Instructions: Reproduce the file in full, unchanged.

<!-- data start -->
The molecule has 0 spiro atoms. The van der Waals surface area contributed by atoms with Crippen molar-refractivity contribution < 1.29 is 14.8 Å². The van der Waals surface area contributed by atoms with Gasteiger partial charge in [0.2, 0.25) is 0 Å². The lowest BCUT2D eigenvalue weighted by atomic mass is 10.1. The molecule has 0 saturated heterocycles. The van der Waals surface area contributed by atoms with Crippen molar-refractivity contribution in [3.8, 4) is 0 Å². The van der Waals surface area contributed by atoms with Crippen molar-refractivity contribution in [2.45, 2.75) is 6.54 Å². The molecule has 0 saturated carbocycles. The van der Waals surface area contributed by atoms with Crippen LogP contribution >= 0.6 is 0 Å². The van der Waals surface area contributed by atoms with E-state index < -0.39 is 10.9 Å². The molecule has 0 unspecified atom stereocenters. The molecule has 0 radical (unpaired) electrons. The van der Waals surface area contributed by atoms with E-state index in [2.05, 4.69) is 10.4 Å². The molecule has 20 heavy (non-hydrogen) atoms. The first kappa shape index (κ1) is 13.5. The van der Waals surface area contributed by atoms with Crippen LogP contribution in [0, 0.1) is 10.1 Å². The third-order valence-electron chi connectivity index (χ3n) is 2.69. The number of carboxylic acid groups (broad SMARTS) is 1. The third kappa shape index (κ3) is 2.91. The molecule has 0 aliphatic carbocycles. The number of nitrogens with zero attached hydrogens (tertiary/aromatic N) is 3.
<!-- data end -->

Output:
The molecule has 0 spiro atoms. The van der Waals surface area contributed by atoms with Crippen molar-refractivity contribution < 1.29 is 14.8 Å². The van der Waals surface area contributed by atoms with Gasteiger partial charge in [0.2, 0.25) is 0 Å². The lowest BCUT2D eigenvalue weighted by atomic mass is 10.1. The molecule has 0 saturated heterocycles. The van der Waals surface area contributed by atoms with Crippen molar-refractivity contribution in [3.8, 4) is 0 Å². The van der Waals surface area contributed by atoms with Crippen molar-refractivity contribution in [2.45, 2.75) is 6.54 Å². The molecule has 0 saturated carbocycles. The van der Waals surface area contributed by atoms with Crippen LogP contribution >= 0.6 is 0 Å². The van der Waals surface area contributed by atoms with E-state index < -0.39 is 10.9 Å². The molecule has 0 unspecified atom stereocenters. The molecule has 0 radical (unpaired) electrons. The van der Waals surface area contributed by atoms with E-state index in [2.05, 4.69) is 10.4 Å². The molecule has 20 heavy (non-hydrogen) atoms. The first kappa shape index (κ1) is 13.5. The van der Waals surface area contributed by atoms with Crippen LogP contribution in [0, 0.1) is 10.1 Å². The third-order valence-electron chi connectivity index (χ3n) is 2.69. The number of carboxylic acid groups (broad SMARTS) is 1. The third kappa shape index (κ3) is 2.91. The molecule has 0 aliphatic carbocycles. The number of nitrogens with zero attached hydrogens (tertiary/aromatic N) is 3.